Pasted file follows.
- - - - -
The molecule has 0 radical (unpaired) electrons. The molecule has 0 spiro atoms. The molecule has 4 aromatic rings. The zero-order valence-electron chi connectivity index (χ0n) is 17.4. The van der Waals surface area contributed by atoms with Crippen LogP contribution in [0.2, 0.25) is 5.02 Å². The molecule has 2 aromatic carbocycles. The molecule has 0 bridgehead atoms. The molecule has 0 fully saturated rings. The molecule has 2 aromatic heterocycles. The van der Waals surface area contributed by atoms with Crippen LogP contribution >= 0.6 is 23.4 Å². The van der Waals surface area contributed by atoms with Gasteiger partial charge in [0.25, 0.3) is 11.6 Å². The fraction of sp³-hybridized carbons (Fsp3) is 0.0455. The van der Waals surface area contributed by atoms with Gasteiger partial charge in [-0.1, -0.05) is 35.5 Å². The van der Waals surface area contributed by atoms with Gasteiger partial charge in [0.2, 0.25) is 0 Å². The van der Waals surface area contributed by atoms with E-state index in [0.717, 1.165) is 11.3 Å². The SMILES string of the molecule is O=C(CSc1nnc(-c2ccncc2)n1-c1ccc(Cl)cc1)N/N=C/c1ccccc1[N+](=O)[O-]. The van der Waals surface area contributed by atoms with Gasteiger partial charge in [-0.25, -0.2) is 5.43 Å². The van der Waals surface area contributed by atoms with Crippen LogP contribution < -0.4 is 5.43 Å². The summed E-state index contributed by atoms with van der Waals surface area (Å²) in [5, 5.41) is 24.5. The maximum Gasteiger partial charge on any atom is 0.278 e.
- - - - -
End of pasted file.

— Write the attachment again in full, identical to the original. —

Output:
The molecule has 0 radical (unpaired) electrons. The molecule has 0 spiro atoms. The molecule has 4 aromatic rings. The zero-order valence-electron chi connectivity index (χ0n) is 17.4. The van der Waals surface area contributed by atoms with Crippen LogP contribution in [0.2, 0.25) is 5.02 Å². The molecule has 2 aromatic carbocycles. The molecule has 0 bridgehead atoms. The molecule has 0 fully saturated rings. The molecule has 2 aromatic heterocycles. The van der Waals surface area contributed by atoms with Crippen LogP contribution >= 0.6 is 23.4 Å². The van der Waals surface area contributed by atoms with Gasteiger partial charge in [0.25, 0.3) is 11.6 Å². The fraction of sp³-hybridized carbons (Fsp3) is 0.0455. The van der Waals surface area contributed by atoms with Gasteiger partial charge in [-0.1, -0.05) is 35.5 Å². The van der Waals surface area contributed by atoms with Gasteiger partial charge in [0.2, 0.25) is 0 Å². The van der Waals surface area contributed by atoms with E-state index in [0.717, 1.165) is 11.3 Å². The SMILES string of the molecule is O=C(CSc1nnc(-c2ccncc2)n1-c1ccc(Cl)cc1)N/N=C/c1ccccc1[N+](=O)[O-]. The van der Waals surface area contributed by atoms with Gasteiger partial charge in [-0.25, -0.2) is 5.43 Å². The van der Waals surface area contributed by atoms with Crippen LogP contribution < -0.4 is 5.43 Å². The summed E-state index contributed by atoms with van der Waals surface area (Å²) in [5, 5.41) is 24.5. The maximum Gasteiger partial charge on any atom is 0.278 e.